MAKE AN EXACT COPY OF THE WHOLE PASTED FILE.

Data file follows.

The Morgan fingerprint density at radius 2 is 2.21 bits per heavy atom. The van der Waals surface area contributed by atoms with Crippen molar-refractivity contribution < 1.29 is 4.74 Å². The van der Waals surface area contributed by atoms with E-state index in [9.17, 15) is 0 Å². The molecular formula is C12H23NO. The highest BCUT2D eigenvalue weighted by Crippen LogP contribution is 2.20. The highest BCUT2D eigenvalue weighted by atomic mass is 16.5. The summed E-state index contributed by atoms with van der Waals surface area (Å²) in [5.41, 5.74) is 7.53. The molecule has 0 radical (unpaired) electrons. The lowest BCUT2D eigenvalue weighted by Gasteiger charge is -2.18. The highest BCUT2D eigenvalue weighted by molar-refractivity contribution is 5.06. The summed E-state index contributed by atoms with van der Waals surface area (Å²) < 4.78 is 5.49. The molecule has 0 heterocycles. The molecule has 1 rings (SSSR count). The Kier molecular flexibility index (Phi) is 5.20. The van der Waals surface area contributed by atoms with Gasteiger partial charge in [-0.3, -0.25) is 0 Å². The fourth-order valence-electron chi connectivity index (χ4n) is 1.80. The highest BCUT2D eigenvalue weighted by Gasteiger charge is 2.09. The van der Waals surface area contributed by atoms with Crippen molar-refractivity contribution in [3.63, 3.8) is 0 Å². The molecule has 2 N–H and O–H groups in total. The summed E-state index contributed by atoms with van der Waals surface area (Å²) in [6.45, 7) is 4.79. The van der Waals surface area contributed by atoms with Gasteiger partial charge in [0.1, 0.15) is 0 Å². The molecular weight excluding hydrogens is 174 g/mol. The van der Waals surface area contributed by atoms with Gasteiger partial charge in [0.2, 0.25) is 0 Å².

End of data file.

The Morgan fingerprint density at radius 2 is 2.21 bits per heavy atom. The van der Waals surface area contributed by atoms with Crippen molar-refractivity contribution < 1.29 is 4.74 Å². The van der Waals surface area contributed by atoms with E-state index in [9.17, 15) is 0 Å². The molecular formula is C12H23NO. The highest BCUT2D eigenvalue weighted by Crippen LogP contribution is 2.20. The highest BCUT2D eigenvalue weighted by atomic mass is 16.5. The summed E-state index contributed by atoms with van der Waals surface area (Å²) in [5.41, 5.74) is 7.53. The molecule has 0 radical (unpaired) electrons. The lowest BCUT2D eigenvalue weighted by Gasteiger charge is -2.18. The highest BCUT2D eigenvalue weighted by molar-refractivity contribution is 5.06. The summed E-state index contributed by atoms with van der Waals surface area (Å²) < 4.78 is 5.49. The molecule has 0 heterocycles. The molecule has 1 rings (SSSR count). The Kier molecular flexibility index (Phi) is 5.20. The van der Waals surface area contributed by atoms with Gasteiger partial charge in [-0.3, -0.25) is 0 Å². The fourth-order valence-electron chi connectivity index (χ4n) is 1.80. The highest BCUT2D eigenvalue weighted by Gasteiger charge is 2.09. The van der Waals surface area contributed by atoms with Crippen molar-refractivity contribution in [3.63, 3.8) is 0 Å². The molecule has 2 N–H and O–H groups in total. The summed E-state index contributed by atoms with van der Waals surface area (Å²) in [6.45, 7) is 4.79. The van der Waals surface area contributed by atoms with Gasteiger partial charge in [0.1, 0.15) is 0 Å². The molecular weight excluding hydrogens is 174 g/mol. The van der Waals surface area contributed by atoms with Gasteiger partial charge in [0.2, 0.25) is 0 Å².